system temperature too high?

Hi all,

I simulated a collision system with two groups. One is the active region inner, the other “side” is the thermostat region outside the system.
And group s1 is one of the atoms in the active region. The thermostat region is to absorb the inner energy of the system during the collision.
The partial input script is as follows.

group side …
group s1 …
fix 3 side nve
compute ru side temp
fix 4 side temp/rescale 10 300 300 5.0 1.0
fix_modify 4 temp ru
velocity s1 set 0.0 1000 0.0
dump all cfg 100 cu16/cu.*.cfg id type xs ys zs
#thermo_modify temp
timestep 0.001
run 10000

The running result is the following when close the themo_modify command.
Step Temp E_pair E_mol TotEng Press Volume
110 52084.603 -542881.98 0 342524.48 555533.73 1829687.8
120 52091.315 -542996.13 0 342524.42 555068.5 1829687.8
130 52102.062 -543178.92 0 342524.32 554622.1 1829691.4
140 52112.125 -543350.05 0 342524.25 554333.76 1829691.4
150 52119.66 -543478.23 0 342524.17 554239.94 1829691.4

The running result is the following when open the themo_modify command.
Step Temp E_pair E_mol TotEng Press Volume
110 300 -542881.98 0 -542266.92 39018.649 1829687.8
120 300 -543004.85 0 -542389.79 38490.658 1829687.8
130 300 -543213.99 0 -542598.93 37884.08 1829687.8
140 300 -543423 0 -542807.94 37387.837 1829691.9
150 300 -543603.09 0 -542988.03 37041.153 1829691.9

My question:

  1. The system temperature was stable when open the themo_modify command.
    The system temperature was so high, up to 52000 K, when close themo_modify command. Why?
    Didn’t the thermostat play a role?
  2. I can’t seemingly see the collision phenomenon. Where is the problem of the above settings?

Any suggestions are welcome.
Thanks.

Best regards,
Pan

global temp computation include all velocity contribution in kinetic energy.

Just use and read about “compute temp/com” command.

06.03.2012, 13:47, “Hua Pan” <[email protected]…24…>:

the result using compute temp/com command is the same as the compute temp command.
1220 52074.233 -543624.17 0 341606 554125.59 1829760.3
1230 52073.818 -543631.71 0 341591.4 554051.16 1829760.3
1240 52074.15 -543637.36 0 341591.4 553922.99 1829760.3
1250 52074.122 -543636.88 0 341591.4 553758.21 1829746.6
1260 52073.742 -543630.42 0 341591.4 553557.54 1829746.6

2012/3/6 Maxim <[email protected]…2375…>

if you off thremo_modify you are see a global temp.

06.03.2012, 15:36, “Hua Pan” <[email protected]…24…>:

the result using compute temp/com command is the same as the compute temp command.
1220 52074.233 -543624.17 0 341606 554125.59 1829760.3
1230 52073.818 -543631.71 0 341591.4 554051.16 1829760.3
1240 52074.15 -543637.36 0 341591.4 553922.99 1829760.3
1250 52074.122 -543636.88 0 341591.4 553758.21 1829746.6
1260 52073.742 -543630.42 0 341591.4 553557.54 1829746.6
#thermo_modify temp
the results have not changed the same as above.

2012/3/6 Maxim <[email protected]…2375…>

default calculation of global temperature(that you see with off thermo_modify) does not depend on your script. if the system contains velocities not related to temperature it’s may be not physical temperature value of system.

and may be you need to see visualization for checking.

06.03.2012, 16:34, “Hua Pan” <[email protected]…24…>:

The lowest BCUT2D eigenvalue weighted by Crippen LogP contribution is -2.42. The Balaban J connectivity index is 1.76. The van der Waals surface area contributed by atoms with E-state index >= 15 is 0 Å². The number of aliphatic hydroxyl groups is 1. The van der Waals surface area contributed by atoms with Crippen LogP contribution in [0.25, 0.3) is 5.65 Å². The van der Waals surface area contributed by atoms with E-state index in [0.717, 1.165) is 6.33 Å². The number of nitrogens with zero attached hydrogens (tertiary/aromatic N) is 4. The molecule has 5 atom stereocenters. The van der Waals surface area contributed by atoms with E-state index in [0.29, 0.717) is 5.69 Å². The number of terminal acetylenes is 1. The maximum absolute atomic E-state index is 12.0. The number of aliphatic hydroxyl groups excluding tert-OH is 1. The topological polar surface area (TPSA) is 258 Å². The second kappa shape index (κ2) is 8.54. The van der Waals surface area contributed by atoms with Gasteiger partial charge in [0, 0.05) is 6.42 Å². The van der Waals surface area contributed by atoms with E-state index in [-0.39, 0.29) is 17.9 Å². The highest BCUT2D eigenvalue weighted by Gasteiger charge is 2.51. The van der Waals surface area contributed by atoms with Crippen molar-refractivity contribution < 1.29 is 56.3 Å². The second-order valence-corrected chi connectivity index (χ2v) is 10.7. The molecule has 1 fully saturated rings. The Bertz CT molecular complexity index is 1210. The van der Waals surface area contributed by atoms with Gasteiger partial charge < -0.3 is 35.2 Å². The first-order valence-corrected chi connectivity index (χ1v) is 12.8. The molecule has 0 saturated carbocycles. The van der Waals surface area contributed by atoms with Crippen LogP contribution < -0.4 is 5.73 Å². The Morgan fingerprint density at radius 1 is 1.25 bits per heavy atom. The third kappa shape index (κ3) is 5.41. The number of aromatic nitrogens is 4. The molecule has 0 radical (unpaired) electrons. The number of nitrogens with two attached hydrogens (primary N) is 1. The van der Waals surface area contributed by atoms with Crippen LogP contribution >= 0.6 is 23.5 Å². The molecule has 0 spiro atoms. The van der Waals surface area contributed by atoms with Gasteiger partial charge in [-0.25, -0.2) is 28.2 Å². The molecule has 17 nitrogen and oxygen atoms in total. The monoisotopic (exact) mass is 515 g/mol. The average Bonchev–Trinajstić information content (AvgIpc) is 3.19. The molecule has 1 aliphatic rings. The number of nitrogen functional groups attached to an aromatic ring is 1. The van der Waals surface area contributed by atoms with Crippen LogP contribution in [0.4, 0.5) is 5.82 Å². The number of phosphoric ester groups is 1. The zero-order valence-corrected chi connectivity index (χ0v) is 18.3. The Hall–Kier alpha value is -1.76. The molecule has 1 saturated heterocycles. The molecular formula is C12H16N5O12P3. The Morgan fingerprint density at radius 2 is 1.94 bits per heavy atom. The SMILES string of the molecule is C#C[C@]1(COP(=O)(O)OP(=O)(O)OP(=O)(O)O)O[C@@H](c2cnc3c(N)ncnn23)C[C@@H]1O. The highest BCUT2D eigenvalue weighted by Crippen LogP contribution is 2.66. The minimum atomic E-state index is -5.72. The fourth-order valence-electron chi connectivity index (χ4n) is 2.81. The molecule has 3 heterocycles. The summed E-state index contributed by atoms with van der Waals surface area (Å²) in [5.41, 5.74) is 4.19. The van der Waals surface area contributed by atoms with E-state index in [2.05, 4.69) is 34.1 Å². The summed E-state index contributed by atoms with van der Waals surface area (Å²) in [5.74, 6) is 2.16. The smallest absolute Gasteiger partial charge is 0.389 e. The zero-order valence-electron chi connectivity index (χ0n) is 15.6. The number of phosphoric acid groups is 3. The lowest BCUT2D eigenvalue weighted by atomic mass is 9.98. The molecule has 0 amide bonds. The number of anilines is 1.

hi hua,

Hi all,

I simulated a collision system with two groups. One is the active region
inner, the other "side" is the thermostat region outside the system.
And group s1 is one of the atoms in the active region. The thermostat region
is to absorb the inner energy of the system during the collision.

first off, doing that with temp/rescale is very unphysical,
since temp/rescale is a horrible model for connecting a
finite system to a bulk for exchange of kinetic energy.

second, you need to take a step back and look at what
"temperature" means in the case of a finite size classical
MD simulation. it is based on the equipartitioning theorem
and thus derived from the instantaneous kinetic energy,
the boltzman constant and the degrees of freedom.

if you model a projectile, you have to give it kinetic energy,
quite a lot actually, and that cranks up your overall
"temperature" for the reasons i just outlined. if you then
use temp/rescale it will also rescale the kinetic energy
of your projectile.

a proper strategy would be the following:

set up your projectile without a center of mass momentum.
similar for your impact surface. split that surface in three parts.
the lowest layer is fixed in space (can be just one layer of atoms),
the middle area (multiple layers) is coupled to a thermostat
(e.g. fix langevin) to emulate the thermal exchange with bulk.
on top of that you have a few layers of atoms without a thermostat.
those are coupled to the underlying atoms, which is the physically
correct representation.

now you equilibrate this system.

then you add the center of mass velocity to your projectile.
(whether you initially thermostat that or not is probably of
little impact, unless you want it to be very hot, e.g. molten)
and keep integrating its equations of motion with plain nve.

the global temperature of this system is going to be
very high. that is just the way it is. the only thermostat
to care about is the one that is supposed to dissipate
the kinetic energy that would go into the bulk of your
target area.

i suggest you ponder this a little bit, have a look at
your book on statistical mechanics about the relation
between kinetic energy and temperature and *after*
you feel that you are no longer fishing in the dark,
you set up your simulation again. perhaps it also
helps to discuss with some colleagues or an
adviser. that is what they are for!

good luck,
    axel.